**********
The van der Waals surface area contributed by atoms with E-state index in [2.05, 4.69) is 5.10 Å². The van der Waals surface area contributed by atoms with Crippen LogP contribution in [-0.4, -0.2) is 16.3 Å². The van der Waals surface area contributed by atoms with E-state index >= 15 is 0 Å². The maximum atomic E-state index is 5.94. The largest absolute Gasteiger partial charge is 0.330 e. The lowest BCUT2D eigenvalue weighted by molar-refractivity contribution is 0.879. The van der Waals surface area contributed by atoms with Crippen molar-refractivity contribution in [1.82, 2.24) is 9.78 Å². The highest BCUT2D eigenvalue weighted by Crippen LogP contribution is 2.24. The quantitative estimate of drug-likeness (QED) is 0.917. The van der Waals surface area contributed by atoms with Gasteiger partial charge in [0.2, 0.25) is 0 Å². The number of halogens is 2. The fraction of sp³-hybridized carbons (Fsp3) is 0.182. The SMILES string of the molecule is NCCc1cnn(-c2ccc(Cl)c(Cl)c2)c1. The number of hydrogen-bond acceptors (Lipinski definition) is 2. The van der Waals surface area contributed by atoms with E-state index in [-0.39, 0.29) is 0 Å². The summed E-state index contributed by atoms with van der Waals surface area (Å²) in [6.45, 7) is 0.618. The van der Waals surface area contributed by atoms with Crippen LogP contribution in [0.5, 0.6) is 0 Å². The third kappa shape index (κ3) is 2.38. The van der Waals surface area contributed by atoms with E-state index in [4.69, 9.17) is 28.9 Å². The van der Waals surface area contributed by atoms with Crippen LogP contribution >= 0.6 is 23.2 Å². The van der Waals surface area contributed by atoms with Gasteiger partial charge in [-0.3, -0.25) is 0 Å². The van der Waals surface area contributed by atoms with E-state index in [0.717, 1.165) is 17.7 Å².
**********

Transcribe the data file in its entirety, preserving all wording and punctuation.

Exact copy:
The van der Waals surface area contributed by atoms with E-state index in [2.05, 4.69) is 5.10 Å². The van der Waals surface area contributed by atoms with Crippen LogP contribution in [-0.4, -0.2) is 16.3 Å². The van der Waals surface area contributed by atoms with E-state index >= 15 is 0 Å². The maximum atomic E-state index is 5.94. The largest absolute Gasteiger partial charge is 0.330 e. The lowest BCUT2D eigenvalue weighted by molar-refractivity contribution is 0.879. The van der Waals surface area contributed by atoms with Crippen molar-refractivity contribution in [1.82, 2.24) is 9.78 Å². The highest BCUT2D eigenvalue weighted by Crippen LogP contribution is 2.24. The quantitative estimate of drug-likeness (QED) is 0.917. The van der Waals surface area contributed by atoms with Gasteiger partial charge in [0.2, 0.25) is 0 Å². The number of halogens is 2. The fraction of sp³-hybridized carbons (Fsp3) is 0.182. The SMILES string of the molecule is NCCc1cnn(-c2ccc(Cl)c(Cl)c2)c1. The number of hydrogen-bond acceptors (Lipinski definition) is 2. The van der Waals surface area contributed by atoms with E-state index in [-0.39, 0.29) is 0 Å². The summed E-state index contributed by atoms with van der Waals surface area (Å²) in [6.45, 7) is 0.618. The van der Waals surface area contributed by atoms with Crippen LogP contribution in [0.5, 0.6) is 0 Å². The third kappa shape index (κ3) is 2.38. The van der Waals surface area contributed by atoms with E-state index in [4.69, 9.17) is 28.9 Å². The van der Waals surface area contributed by atoms with Crippen LogP contribution >= 0.6 is 23.2 Å². The van der Waals surface area contributed by atoms with Gasteiger partial charge in [-0.3, -0.25) is 0 Å². The van der Waals surface area contributed by atoms with E-state index in [0.717, 1.165) is 17.7 Å².